The other novices were allowed to visit family once a month, but Sister Edwina, the Mistress of Novices, made me call home every Sunday morning. She didn’t want me to lose contact with my mother. But when I called, anytime Mother answered, she immediately handed the phone off to my sister. She refused to talk to me.
We had been so close. My decision to enter the convent was very, very hard on her.
Her silence saddened me, of course, but I was never mad at her. I realized she didn’t understand what religious life was, what it could entail. She probably saw my choice as a betrayal of her vehement advice. I knew her silent treatment was an act of love, however painful: She just wanted the best for me and she was convinced religious life wasn’t it.
The first time she saw me was at my father’s funeral, where I arrived in a postulant’s outfit, a super unattractive black jumper and veil. Mother ignored my lifestyle and new professed name, Sister Mary Madonna, telling people, “You remember Alberta, don’t you?”
Once I finished novitiate, I was allowed to go home once a year. Though my mom didn’t gush with affection, she made my favorite meals – chicken wings, mashed potatoes, ice cream. That was her language of love.
Eventually she began talking to me when I called home. A breakthrough came when I was 33 and started a social work program at the University of Minnesota hospital, part of a charge I’d been given by my community. I’d needed transportation to the U of M and a chance to change from my black habit, which we were required to wear outside, to my white habit, which we wore in the hospital. When I mentioned my dilemma to Mother, she said, “Well, I could come and pick you up.” So she did – and she’d even arranged for me to have a room in the nurse’s residence to change into my white habit.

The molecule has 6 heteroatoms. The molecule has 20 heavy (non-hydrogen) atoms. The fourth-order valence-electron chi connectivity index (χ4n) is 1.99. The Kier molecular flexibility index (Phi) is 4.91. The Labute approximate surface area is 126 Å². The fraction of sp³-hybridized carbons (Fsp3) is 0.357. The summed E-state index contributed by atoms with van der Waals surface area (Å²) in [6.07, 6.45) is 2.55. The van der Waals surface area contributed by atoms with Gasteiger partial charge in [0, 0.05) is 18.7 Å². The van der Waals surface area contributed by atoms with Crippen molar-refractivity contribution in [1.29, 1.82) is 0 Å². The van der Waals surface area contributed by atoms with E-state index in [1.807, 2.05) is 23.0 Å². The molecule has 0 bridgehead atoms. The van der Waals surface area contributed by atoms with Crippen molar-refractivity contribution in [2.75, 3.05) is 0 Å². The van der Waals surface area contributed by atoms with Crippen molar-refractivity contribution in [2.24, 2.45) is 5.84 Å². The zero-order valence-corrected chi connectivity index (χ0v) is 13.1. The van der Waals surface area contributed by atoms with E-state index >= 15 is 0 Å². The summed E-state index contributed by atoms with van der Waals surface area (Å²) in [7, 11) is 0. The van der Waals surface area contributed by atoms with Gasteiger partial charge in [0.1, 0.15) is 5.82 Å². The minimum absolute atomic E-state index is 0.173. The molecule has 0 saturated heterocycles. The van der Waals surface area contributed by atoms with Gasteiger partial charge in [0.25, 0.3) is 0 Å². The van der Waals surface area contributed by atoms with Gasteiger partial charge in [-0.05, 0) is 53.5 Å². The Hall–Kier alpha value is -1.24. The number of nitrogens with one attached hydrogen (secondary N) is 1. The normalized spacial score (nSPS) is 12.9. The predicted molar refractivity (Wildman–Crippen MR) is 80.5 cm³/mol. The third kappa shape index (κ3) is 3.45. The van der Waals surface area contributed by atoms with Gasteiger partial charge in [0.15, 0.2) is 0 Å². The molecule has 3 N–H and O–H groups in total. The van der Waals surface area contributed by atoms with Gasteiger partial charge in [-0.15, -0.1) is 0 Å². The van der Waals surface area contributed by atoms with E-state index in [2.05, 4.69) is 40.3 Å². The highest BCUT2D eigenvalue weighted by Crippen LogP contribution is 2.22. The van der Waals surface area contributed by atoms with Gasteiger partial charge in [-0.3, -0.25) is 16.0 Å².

Being able to perform that motherly act of service every Monday softened her heart. She was proud of the career I was forging as a sister. I went on to be CEO of St. Mary’s Hospital in Minneapolis and in 1983 was appointed as Minnesota commissioner of health, the first women to hold the position. Mother even went to the library to look me up in the “Who’s Who.”
She could see that my life as a Sister of St. Joseph was rich and full, drawing me close to the Lord and giving me a powerful sense of purpose. When I see a need, I can address it and rally others.
On the occasion of my 25th anniversary as a sister, I received a card from my mother, fancy black cursive written on cream stationery. “I just want you to know that, at the age 0f 23, you knew better than I did what was good for you,” she wrote. It was an admission of her error and an affirmation of my wisdom, and it meant the world to me. A daughter never stops craving her mother’s approval.
My mother has since passed away, and at 90, I’m newly retired, but I am can still feel the warmth of her love and pride.